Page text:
Sunday, July 13, 2008

Plant watering system

For the past few years I have been growing various cayenne and habanero peppers in planters off of my condos balcony. The only issue with this besides lack of space has been watering. Previously I have been simply filling several large containers with water and carrying it out to the plants. This is fine in the beginning of the season, but by late July and August when the plants are large and consume much more water, this has been a chore. Multiple watering trips are necessary as well with watering them both in the morning and night. For a solution, I built a simple microcontroller based system that I could automatically water the plants on a set cycle. It also has a simple rain detector that preempts any further watering for a set amount of time after it has rained.

I designed the system around a Rabbit RCM3400 core 8-bit microcontroller. Realistically this microcontroller is rather overpowered for this system, ( a pic would have worked just fine) but I wanted to begin playing with the Rabbit's cooperative multitasking functionality... and I have a few of these micros laying around. There are a couple neat features of this micro as well such as the real-time clock and built in ADC's. For functionality, the rabbit drives a serial LCD for displaying current information on the system and has 5 microswitches along with a rain sensor for input. The system drives a latching relay which then turns on a 12v solenoid based electronic valve to start the water flow to the plants.

This is final stage of prototyping. It has been working fine for the past five days so I am beginning to build it into an enclosure this week.

The system has two adjustable parameters, frequency of the watering cycle and duration of the actual watering. The five microswitches will be placed under the lcd to allow the lcd to show the functionality of the buttons. I plan on adding a more robust menu setting that will allow control for multiple plants in the future. The left two adjust the watering frequency in hours, the next two can adjust the watering duration in seconds. For my small plants, 20 seconds or so of watering is enough to saturate the soil. The final button on the right is a forced watering function that allows me to provide a 15 second burst of water without resetting the current counters.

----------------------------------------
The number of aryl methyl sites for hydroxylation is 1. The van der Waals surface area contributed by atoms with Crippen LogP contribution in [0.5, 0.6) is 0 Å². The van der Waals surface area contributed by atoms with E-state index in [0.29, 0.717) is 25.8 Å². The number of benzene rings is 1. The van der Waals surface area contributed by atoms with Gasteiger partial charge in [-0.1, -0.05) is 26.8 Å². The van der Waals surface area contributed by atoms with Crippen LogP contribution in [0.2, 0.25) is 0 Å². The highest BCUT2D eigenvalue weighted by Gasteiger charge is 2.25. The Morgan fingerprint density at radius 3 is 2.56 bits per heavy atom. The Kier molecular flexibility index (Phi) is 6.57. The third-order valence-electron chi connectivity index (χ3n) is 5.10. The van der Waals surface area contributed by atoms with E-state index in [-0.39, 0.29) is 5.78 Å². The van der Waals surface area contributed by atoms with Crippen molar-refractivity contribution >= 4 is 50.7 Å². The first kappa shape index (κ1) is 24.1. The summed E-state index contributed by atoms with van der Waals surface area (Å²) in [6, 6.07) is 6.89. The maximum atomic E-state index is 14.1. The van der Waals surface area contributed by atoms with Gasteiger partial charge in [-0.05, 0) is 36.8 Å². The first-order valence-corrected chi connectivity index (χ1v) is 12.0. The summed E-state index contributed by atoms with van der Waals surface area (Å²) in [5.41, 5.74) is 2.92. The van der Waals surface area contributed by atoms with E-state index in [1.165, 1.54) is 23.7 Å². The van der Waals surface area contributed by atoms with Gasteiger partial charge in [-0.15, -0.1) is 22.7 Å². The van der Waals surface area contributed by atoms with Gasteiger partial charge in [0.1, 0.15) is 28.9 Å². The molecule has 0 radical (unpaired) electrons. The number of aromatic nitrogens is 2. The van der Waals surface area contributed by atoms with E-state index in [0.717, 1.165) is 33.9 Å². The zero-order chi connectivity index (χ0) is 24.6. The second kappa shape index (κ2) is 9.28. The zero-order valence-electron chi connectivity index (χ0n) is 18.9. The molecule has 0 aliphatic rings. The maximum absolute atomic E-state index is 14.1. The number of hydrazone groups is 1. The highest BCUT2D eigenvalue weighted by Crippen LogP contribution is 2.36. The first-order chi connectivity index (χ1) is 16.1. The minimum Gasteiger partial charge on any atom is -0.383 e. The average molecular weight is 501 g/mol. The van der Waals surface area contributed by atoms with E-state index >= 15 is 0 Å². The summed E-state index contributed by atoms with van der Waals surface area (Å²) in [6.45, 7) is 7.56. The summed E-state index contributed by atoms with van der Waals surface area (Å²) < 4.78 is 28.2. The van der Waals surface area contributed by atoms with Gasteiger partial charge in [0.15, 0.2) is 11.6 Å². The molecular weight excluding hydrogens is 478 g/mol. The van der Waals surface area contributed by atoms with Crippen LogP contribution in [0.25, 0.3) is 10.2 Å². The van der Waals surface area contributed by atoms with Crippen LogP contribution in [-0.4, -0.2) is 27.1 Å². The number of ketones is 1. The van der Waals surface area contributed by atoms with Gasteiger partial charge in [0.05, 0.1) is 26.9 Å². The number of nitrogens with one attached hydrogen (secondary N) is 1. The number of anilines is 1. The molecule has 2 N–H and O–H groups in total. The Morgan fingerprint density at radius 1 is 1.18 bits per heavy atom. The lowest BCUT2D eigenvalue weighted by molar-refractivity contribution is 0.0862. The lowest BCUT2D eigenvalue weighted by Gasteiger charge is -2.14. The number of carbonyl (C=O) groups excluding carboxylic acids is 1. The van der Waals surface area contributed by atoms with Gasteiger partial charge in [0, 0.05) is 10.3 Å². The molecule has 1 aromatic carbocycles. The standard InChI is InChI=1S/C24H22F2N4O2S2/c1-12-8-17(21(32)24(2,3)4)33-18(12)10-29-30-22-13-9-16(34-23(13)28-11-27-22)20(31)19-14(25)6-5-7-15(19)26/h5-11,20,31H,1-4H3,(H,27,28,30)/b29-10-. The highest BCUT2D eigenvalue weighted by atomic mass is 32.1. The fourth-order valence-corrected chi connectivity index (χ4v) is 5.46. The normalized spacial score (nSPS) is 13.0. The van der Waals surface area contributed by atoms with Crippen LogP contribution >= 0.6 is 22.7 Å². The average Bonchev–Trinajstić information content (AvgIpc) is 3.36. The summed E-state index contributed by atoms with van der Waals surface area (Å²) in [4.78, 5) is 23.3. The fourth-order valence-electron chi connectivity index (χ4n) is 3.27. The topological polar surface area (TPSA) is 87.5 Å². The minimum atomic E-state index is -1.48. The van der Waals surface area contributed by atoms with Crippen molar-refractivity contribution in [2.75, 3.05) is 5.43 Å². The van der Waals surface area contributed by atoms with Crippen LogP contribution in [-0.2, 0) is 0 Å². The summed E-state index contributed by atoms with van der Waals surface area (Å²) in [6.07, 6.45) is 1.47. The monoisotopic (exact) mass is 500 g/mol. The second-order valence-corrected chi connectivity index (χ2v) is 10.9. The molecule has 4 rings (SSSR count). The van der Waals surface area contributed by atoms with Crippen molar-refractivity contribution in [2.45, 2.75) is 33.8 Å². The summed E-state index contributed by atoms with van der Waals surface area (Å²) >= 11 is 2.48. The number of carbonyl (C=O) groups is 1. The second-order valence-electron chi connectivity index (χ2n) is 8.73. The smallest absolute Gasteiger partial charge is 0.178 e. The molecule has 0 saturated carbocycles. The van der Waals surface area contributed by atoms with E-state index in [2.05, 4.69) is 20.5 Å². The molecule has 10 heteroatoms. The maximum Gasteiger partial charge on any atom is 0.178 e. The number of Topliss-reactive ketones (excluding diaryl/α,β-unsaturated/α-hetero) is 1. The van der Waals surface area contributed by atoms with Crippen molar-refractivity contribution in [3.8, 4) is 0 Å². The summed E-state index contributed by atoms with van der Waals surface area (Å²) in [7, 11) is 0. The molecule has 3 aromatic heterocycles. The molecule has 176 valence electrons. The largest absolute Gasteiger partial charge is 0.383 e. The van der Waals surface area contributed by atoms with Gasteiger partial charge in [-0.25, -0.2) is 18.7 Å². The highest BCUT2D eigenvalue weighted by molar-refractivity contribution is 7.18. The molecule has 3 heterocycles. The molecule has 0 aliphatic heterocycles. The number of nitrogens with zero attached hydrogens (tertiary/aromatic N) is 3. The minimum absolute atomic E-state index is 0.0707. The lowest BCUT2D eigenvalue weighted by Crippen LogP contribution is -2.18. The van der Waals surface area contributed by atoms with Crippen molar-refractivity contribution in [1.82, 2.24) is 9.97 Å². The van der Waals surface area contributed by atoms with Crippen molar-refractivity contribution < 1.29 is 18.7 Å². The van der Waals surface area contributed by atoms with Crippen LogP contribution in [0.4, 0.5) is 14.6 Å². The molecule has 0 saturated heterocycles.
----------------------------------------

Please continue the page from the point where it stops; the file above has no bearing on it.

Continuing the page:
Once timing parameters are set, the micro begins counting down to the set watering time. The display shows how many minutes are remaining to the watering cycle. When the counter hits zero, one of the outputs fires for 250ms, enough to engage a latching relay which in turn opens the solenoid valve to start the water flow. Once the set watering duration is counted down to zero, the relay is fired for another 250ms to disengage it and cut power to the solenoid valve stopping the water flow. The process then starts over.

The rain detector is just two thin strips of aluminum foil spaced closely together on my balcony railing. When rain falls and closes the connection, a pin on the micro goes high letting it know rain is detected. The watering process is then put on hold for a set amount of time until watering begins again.

Now for a water source, I tapped into the cold water supply line underneath my sink. This is my only real option as I don't have any access to outside building watering on the top floor. The water is split with a tee fitting and ran to a solenoid valve. From here I ran a line out to my plants. Through a series of different tubing lengths and tees I was able to get an even watering distrubution among all three plants. The actual water is supplied to the plants through a polypropylene tube with a series of holes drilled through them.

The system works quite well.

Future upgrades will add control for multiple plants, and a better timing interface so I can set more precise watering cycles. If I want to go all out, I will enable the rabbit's ethernet interface to pull down real weather data automatically and have the micro set the watering cycles based on that day's conditions...